Robert Gray: Herding a Stack of Book Blurbs

From the moment I picked up your book until I put it down I was convulsed with laughter. Someday I intend to read it.

--Groucho Marx's blurb on the rear panel of Dawn Ginsbergh's Revenge by S.J. Perelman (Horace Liveright, 1929) 

I've been thinking about blurbs, which are hard to avoid if you're a reader. There they are, right in front of you, every day. Blurbs tend to travel in groups, often vertically (a stack of book blurbs?), and to nest on packed bookshelves. For an individual title, the stack's numbers can vary from a single blurb on the front cover to three or four on the back. Ambitious blurbists will sometimes even include a few pages of them inside the book. Fellow writers' blurbs, reviewers' blurbs, publicists' blurbs. Do they all get read? I wonder. 

Not long ago, Barbara Lane wrote in Datebook: "Blurb is such a wonderful word. It conjures up exactly what it is: a belch of praise for a book, generally found on the dust jacket, to lure the reader to purchase it. I must admit to reading blurbs when deciding whether to buy a book, but I am swayed only by plaudits from publications I trust or authors I greatly admire."

Speaking for the opposition, Joe Queenan noted in One for the Books that "writers hate writing blurbs for strangers, because it forces them to read books they do not want to read, at a point when time itself is running out on them.... Purists can decode blurbs to see the procrustean contortions a writer had to put themselves through in order to be able to praise a friend without actually praising his book."

I confess I enjoy tracing the six degrees of separation (often fewer than six) between blurberistas, as Queenan describes them, and the writers they plug. 

In the Guardian last August, professional copywriter Louise Willder, author of Blurb Your Enthusiasm, shared some book trade secrets, including: "The chances are that you have read more blurbs on books than actual books. Perhaps you have even glanced at one I wrote: I've been a copywriter in publishing for 25 years, crafting those miniature stories that aim to distill a book's magic and connect with readers. Part compression, part come-on, blurbs can also, as I found when I wrote a book about them, open up a world of literary history and wordy joy." 

Among the many things she discovered is there "have always been blurb haters. J.D. Salinger refused to have any words on his book jackets other than the title and his name. Jeanette Winterson burned her own books on social media in 2021 because she hated the 'cosy little domestic' blurbs on their revamped covers. Joe Orton was sent to prison for defacing library books with, among other things, outrageous fake blurbs. A copywriter colleague of mine once had a blurb torn up in front of him by an irate editor, while another made him write 21 different versions for a popular novel." 

In his New York Times "On Language" column, William Safire observed in 1981 that a blurb "is an effusion, printed in an advertisement or on a book's cover, extolling the contents by a critic, a friend of the author, or if worse (worst?) comes to worst, the publisher.... I have often dreamt of supplying a blurb that goes: 'The book can be put down but the author cannot.' ''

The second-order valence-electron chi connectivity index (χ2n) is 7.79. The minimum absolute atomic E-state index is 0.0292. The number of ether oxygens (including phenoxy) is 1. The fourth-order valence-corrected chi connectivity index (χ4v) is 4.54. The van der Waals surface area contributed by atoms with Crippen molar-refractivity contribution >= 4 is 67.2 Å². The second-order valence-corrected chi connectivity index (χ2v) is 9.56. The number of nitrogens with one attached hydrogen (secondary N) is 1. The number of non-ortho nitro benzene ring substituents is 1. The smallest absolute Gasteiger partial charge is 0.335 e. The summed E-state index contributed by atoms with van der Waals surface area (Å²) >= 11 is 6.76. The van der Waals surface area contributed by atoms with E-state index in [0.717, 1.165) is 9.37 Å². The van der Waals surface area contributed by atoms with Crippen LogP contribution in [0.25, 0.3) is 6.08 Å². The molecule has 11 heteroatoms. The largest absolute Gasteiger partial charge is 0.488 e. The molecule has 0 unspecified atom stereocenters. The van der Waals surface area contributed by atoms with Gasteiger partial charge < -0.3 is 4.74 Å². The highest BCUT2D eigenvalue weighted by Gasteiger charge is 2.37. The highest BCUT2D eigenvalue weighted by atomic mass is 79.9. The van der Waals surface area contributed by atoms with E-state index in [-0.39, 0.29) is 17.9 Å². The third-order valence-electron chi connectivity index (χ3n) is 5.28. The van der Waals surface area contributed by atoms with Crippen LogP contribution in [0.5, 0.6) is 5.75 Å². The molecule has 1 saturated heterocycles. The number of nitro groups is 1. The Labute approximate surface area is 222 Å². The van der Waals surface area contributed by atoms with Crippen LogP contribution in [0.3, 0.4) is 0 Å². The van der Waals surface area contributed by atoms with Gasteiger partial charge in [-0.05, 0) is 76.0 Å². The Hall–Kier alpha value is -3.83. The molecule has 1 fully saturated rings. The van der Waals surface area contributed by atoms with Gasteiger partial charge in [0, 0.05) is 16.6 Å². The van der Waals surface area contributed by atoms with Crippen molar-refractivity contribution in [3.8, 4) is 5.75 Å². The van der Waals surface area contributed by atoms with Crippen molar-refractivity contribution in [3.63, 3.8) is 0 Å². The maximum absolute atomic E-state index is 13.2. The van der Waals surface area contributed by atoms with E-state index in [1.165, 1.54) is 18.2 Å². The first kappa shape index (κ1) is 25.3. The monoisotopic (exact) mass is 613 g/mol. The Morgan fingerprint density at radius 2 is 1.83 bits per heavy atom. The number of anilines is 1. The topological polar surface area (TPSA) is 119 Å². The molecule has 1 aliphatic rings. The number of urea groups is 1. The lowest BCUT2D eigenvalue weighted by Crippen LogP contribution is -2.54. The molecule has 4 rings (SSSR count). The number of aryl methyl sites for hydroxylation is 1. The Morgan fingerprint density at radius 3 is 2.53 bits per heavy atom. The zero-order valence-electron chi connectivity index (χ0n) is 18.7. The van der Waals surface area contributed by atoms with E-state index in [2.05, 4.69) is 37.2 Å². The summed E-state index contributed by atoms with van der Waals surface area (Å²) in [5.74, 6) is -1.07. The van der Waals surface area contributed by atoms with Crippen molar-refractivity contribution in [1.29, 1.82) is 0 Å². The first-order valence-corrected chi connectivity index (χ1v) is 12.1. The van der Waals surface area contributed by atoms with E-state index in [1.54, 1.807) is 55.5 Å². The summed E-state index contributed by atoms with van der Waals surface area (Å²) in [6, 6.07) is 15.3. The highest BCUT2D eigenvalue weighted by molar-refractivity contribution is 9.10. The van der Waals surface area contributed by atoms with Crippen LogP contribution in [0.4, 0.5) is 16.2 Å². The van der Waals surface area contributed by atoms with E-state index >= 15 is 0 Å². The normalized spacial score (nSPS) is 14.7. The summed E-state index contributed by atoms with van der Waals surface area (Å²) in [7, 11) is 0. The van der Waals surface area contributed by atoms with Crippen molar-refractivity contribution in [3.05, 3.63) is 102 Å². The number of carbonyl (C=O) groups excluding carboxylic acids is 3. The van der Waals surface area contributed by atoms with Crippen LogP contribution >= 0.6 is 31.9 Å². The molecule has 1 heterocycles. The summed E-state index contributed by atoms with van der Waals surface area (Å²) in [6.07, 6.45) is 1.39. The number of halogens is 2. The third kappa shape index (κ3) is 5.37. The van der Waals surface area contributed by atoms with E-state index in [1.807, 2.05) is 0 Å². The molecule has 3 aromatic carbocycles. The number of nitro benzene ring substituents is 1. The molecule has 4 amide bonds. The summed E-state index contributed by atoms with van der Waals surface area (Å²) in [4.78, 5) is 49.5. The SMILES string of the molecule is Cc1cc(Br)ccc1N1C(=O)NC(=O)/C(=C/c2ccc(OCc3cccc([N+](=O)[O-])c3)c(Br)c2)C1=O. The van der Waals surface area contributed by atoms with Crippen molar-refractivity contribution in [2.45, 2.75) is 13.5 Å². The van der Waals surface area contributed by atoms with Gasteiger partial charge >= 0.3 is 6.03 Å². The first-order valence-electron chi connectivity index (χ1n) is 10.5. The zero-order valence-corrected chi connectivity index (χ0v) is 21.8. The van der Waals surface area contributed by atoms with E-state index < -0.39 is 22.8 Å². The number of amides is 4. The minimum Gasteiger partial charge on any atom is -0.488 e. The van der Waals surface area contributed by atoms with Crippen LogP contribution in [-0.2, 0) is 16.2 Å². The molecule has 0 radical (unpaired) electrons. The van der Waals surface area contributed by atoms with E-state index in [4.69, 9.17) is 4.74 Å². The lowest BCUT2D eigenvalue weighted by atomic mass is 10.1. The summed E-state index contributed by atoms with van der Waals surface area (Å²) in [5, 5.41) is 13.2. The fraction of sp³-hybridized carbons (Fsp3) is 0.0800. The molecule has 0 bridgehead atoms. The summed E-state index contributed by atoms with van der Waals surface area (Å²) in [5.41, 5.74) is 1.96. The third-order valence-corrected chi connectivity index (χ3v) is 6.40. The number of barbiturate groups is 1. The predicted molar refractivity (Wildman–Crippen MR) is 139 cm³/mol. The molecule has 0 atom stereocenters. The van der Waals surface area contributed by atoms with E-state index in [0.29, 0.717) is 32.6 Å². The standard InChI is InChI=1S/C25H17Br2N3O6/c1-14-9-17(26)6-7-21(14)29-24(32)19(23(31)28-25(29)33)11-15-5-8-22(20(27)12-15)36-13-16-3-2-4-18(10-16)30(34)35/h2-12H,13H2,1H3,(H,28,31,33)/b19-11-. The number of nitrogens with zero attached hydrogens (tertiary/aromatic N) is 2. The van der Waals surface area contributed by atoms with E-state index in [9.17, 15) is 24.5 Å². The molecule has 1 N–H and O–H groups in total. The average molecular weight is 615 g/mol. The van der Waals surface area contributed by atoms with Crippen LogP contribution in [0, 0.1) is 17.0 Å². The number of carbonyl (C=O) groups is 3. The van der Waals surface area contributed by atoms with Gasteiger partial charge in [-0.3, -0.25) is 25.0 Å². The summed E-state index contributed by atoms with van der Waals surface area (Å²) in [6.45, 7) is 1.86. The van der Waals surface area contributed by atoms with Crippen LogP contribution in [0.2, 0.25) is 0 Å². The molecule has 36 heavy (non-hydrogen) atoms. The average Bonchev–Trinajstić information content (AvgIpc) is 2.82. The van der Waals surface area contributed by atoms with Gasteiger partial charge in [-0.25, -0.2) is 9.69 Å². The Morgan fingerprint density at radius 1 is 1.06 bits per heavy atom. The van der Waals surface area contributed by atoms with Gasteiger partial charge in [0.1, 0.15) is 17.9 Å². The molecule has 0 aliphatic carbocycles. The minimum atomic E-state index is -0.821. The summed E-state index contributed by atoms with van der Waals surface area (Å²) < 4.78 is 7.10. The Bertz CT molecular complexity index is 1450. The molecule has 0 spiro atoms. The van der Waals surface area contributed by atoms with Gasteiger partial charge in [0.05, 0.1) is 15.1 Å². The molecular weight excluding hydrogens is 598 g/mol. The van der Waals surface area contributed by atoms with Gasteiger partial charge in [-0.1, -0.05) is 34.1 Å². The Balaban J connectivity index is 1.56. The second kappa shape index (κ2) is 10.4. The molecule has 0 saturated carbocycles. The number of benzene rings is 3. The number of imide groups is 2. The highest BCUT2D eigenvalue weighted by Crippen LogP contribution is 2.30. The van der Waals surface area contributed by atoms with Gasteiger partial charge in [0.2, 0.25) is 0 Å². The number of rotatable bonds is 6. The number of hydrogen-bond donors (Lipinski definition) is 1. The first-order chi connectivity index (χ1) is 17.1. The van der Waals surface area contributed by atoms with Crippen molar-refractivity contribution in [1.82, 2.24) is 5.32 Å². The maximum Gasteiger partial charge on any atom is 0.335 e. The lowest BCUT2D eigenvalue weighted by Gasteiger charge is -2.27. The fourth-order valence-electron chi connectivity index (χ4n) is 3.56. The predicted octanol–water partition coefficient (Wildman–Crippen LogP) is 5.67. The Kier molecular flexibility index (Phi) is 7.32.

He added that the coinage of the term blurb can be traced to Gelett Burgess, "a writer for Smart Set magazine, [who] came up with an idea in 1907 for a way to tout a book: He drew a picture of a simpering girl on his book's jacket and said that his book was beloved by Miss Belinda Blurb. Our girl Belinda has never been busier: Unforgettable. Gripping. Luminous. The best linguistic gift since the gift of speech."

The inaugural blurb (though it wasn't called that) in the U.S. apparently had a dodgy genesis. When the first edition of Walt Whitman's Leaves of Grass was published in 1855,  Ralph Waldo Emerson sent the poet a letter that included the phrase: "I greet you at the beginning of a great career." Whitman subsequently had those words stamped in gold leaf on the spine of the second edition. 

If you're desperate, Plot Generator manufactures blurbs. For my never-to-be-written crime novel The Boston Story (under the pseudonym Malcolm Canterbury), PG began with the question: "What would you do if you knew there were illiterate booksellers with shocking habits near the ones you love? The night of the conference changes everything for Samuel Emerson, a 55-year-old bookseller from Boston." PG also created a pair of blurbs. My favorite: " 'Never have there been more chilling villains than illiterate booksellers that plagiarize each other.' --the Daily Tale."

My favorite blurb was Michael Ondaatje's literary blessing on the back cover of John Berger's 1995 novel To the Wedding: "In some countries it must still be the writer's role to gather and comfort... to hold and celebrate a moment before darkness. With To the Wedding John Berger has written a great, sad, and tender lyric, a novel that is a vortex of community and compassion that somehow overcomes fate and death. Wherever I live in the world I know I will have this book with me."

Does he really still have that book with him, more than 25 years later? I suspect he does.

--Robert Gray, contributing editor
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